Jason Kenney, Rachel Notley face balancing act as they get set to spar in legislative session

Click to play video: 'Alberta legislature session to resume Thursday with throne speech'
Alberta legislature session to resume Thursday with throne speech
WATCH ABOVE: Alberta's MLAs will return to the legislature Thursday, where UCP leader Jason Kenney will join his party members for the first time since being elected. Kent Morrison has more on what to expect from the session – Mar 8, 2018

For months, Jason Kenney and Rachel Notley have been going toe to toe, duelling with differing visions for the future of Alberta. So far, all the sparring has been done in public and through the media. But that will soon change.

READ MORE: Cannabis, TransMountain, expected to dominate Alberta’s spring legislative session

Thursday’s speech from the throne, to be delivered by Lt.-Gov. Lois Mitchell, kicks off the spring sitting of the Alberta legislature. Come Monday, the leaders of the province’s two biggest parties have their first real opportunity to debate under the dome of the chamber.

“I think it’s going to be a real challenge for both sides,” said Lori Williams, associate professor of policy studies at Mount Royal University.

WATCH: Jennifer Crosby was joined by political commentator Dave Cournoyer, Berlin Communications political strategist Justin Archer and Global News Alberta provincial affairs reporter Tom Vernon to discuss the upcoming spring session.

Click to play video: 'Global News political panel tees up ‘Notley vs. Kenney’ spring session'
Global News political panel tees up ‘Notley vs. Kenney’ spring session

Williams said Kenney and Notley both have unique strengths, but suggested each needs to be conscious of potential pitfalls in how they deal with the other, and in turn, how they present to the public.

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“We know from his performance in the House of Commons, he’s quite tenacious,” Williams said of Kenney. “He’s very focused, very organized and pretty relentless. He can be pretty tough on a government or even members of the Opposition.”

Williams feels that if Kenney appears too tough, it could be problematic for two reasons.

“The first reason … is that it’s a man who’s going up against a woman,” she said. “And particularly in male-female dynamics if men go a little too far, if they’re a little too tough, they can come off looking like a bit of a bully, and particularly in the current climate, that might be a problem for him.”

Williams said Kenney’s second issue could come in from how likeable the public perceives him to be.

“The qualities that are associated with Jason Kenney don’t put likability near the top,” she said. “He’s got lots of strengths, but likability isn’t in the top few.”

WATCH BELOW: UCP Leader Jason Kenney will take his seat in the legislature for the first time this week. As Tom Vernon explains, it will be the start of what many expect will be a heated debate all the way into the next provincial election campaign.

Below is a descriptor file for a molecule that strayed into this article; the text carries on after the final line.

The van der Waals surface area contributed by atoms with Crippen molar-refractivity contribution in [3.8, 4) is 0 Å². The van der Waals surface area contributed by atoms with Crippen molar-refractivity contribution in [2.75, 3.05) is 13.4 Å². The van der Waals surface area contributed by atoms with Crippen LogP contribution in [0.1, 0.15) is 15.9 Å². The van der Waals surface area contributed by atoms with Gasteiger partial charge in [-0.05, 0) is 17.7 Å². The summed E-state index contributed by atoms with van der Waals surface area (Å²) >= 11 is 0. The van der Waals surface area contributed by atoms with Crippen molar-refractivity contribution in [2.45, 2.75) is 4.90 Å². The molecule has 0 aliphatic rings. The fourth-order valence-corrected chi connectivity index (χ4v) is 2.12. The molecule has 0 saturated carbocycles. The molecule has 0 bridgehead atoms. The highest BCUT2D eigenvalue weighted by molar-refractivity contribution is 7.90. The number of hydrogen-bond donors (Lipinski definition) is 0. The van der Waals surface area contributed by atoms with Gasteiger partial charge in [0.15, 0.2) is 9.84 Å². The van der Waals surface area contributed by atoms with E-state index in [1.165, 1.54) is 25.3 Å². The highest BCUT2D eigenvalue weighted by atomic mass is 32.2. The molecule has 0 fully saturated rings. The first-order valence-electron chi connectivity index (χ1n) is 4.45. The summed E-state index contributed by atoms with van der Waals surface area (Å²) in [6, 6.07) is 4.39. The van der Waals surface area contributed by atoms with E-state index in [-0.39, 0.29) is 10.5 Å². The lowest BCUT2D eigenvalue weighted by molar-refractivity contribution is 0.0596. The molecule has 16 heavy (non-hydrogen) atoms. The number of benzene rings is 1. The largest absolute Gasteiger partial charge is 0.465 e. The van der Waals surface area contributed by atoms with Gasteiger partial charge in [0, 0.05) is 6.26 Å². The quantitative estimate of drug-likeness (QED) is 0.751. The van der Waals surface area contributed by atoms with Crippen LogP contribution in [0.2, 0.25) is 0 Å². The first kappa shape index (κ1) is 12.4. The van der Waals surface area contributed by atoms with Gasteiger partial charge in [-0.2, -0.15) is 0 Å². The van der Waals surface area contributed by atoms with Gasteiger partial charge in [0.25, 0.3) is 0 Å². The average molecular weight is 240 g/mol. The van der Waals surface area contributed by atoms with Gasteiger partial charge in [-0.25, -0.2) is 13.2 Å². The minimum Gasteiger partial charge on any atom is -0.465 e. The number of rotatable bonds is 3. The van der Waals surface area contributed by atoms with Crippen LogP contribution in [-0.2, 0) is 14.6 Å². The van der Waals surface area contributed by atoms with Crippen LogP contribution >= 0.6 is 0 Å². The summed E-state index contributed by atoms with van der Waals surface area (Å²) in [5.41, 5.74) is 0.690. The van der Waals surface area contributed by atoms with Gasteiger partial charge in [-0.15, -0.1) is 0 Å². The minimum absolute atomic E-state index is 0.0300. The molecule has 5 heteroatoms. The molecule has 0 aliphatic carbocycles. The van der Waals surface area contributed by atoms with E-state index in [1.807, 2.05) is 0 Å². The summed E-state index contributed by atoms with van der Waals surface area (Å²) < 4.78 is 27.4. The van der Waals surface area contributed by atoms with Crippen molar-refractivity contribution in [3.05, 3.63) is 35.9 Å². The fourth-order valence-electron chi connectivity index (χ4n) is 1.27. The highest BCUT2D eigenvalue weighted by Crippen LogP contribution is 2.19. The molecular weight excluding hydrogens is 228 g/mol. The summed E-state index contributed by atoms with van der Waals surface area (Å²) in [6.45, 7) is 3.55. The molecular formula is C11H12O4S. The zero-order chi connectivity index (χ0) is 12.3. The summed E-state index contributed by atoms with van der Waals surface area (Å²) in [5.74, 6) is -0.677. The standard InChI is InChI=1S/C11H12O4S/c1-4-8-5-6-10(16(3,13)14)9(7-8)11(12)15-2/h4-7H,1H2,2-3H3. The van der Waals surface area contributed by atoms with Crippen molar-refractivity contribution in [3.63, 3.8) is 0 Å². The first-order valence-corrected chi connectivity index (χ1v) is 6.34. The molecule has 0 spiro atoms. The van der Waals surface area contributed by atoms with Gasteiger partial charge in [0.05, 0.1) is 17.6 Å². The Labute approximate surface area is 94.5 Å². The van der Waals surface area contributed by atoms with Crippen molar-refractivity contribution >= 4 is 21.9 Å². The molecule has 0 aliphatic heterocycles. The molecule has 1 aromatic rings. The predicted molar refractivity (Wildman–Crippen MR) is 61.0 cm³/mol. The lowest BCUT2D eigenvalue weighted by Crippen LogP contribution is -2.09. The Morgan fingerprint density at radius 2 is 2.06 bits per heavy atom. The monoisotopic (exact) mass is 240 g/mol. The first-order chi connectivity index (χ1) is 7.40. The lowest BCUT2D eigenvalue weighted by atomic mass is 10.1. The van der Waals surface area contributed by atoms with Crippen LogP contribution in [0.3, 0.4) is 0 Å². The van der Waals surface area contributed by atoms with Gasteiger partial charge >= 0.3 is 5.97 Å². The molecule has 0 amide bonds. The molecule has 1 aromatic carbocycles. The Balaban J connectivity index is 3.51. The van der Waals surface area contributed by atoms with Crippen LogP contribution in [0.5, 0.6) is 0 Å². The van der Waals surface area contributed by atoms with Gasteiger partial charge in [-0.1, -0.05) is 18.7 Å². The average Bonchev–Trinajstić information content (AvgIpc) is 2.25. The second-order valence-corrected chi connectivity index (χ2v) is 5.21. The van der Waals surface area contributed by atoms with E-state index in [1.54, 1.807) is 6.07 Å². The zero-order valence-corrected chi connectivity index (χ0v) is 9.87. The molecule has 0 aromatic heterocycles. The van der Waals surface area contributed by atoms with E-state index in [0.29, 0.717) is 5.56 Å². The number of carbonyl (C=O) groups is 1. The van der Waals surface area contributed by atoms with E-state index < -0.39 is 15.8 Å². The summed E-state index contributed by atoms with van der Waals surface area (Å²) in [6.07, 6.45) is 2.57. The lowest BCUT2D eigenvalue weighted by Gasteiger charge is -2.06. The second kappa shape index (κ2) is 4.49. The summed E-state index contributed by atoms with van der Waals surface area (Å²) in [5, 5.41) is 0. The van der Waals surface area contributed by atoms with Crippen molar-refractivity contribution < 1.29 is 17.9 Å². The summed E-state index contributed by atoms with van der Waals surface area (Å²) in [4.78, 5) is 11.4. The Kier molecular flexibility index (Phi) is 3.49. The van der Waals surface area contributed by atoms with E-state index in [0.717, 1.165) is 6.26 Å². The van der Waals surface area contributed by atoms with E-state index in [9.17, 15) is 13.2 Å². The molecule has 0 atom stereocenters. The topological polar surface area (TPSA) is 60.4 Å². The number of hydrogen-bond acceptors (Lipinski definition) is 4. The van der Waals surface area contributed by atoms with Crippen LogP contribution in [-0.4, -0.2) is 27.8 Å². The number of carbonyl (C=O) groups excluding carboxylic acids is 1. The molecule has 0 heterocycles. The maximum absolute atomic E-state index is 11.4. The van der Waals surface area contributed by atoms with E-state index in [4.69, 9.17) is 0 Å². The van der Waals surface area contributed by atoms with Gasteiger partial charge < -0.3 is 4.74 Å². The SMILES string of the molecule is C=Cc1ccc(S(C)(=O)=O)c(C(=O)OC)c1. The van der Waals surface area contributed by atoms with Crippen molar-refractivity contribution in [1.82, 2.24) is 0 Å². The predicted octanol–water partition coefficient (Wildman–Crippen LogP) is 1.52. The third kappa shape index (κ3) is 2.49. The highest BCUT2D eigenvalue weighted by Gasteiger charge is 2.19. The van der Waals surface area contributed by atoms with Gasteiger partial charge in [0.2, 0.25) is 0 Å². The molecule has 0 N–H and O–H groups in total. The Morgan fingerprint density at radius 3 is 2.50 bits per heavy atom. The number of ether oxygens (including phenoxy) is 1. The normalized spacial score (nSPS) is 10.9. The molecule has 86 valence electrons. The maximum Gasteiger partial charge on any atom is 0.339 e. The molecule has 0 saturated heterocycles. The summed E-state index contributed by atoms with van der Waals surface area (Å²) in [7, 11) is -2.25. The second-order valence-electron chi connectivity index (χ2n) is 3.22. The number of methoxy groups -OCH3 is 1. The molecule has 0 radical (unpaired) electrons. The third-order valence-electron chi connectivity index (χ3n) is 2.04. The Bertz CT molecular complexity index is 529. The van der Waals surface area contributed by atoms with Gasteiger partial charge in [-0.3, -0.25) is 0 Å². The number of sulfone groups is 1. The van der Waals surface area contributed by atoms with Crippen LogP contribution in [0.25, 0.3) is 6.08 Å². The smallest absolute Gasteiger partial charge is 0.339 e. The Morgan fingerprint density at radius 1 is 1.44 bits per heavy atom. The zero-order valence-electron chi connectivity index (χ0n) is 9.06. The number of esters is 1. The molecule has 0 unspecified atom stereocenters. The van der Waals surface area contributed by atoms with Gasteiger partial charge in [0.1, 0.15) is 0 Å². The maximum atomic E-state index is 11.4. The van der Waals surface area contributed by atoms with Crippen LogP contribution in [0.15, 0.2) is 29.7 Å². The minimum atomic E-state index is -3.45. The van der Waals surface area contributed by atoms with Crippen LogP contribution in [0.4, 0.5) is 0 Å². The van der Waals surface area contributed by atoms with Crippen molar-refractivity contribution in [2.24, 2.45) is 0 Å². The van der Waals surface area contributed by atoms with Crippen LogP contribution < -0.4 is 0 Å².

Click to play video: 'Jason Kenney prepares to take his seat in the Alberta legislature'
Jason Kenney prepares to take his seat in the Alberta legislature

Steering clear of negativity and aggressiveness is something Williams feels would be wise for both party leaders, adding it’s a turn-off to voters.

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“This is something that debaters are quite comfortable with, that politicians are quite comfortable with, often lawyers who are used to litigation are quite comfortable with–but regular people are not comfortable with it.”

For Premier Notley, Williams believes the challenge also lies in a measured approach to being tough, but not too tough.

“People’s expectations along gender lines mean they don’t like female leaders to be too tough,” Williams said. “Rachel Notley has been … looking tough, but also looking collaborative, encouraging, willing to work with people to find solutions.

“Up against a very tough leader of the Opposition, the pressure to be a little tougher is going to increase and she is going to have to be careful about striking that balance.”

READ MORE: Alberta politicians to debate motion on pipelines as legislature set to resume

Both Notley and Kenney will be selling their leadership to voters as the spring session rolls on. Williams believes with the clock running out in the run-up to the next provincial election, the focus for both will be highlighting their strengths, while exposing the other’s weaknesses.

“We already know Rachel Notley is going to focus on some of the extreme policy tendencies that are likely to come from the Opposition if they were to become government,” Williams said. “If she can expose evidence of that–either in what’s said by those shadow cabinet members or even by the leader–that will call into question whether this is the kind of government people want.

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“Similarly, if Jason Kenney can expose flaws or holes either in those members of cabinet or more important their policies – what he’ll call their failed policies – then I think people will say, ‘Well, do we want to give a try to another kind of government?'”

But Williams cautions Kenney on overstating, exaggerating or being misleading when highlighting the actions and policies of the NDP that he takes issue with in an effort to woo voters.

“To make those kinds of claims when they are questionable, when they are not factually accurate, when they cannot be substantiated–that threatens to undermine his credibility.”

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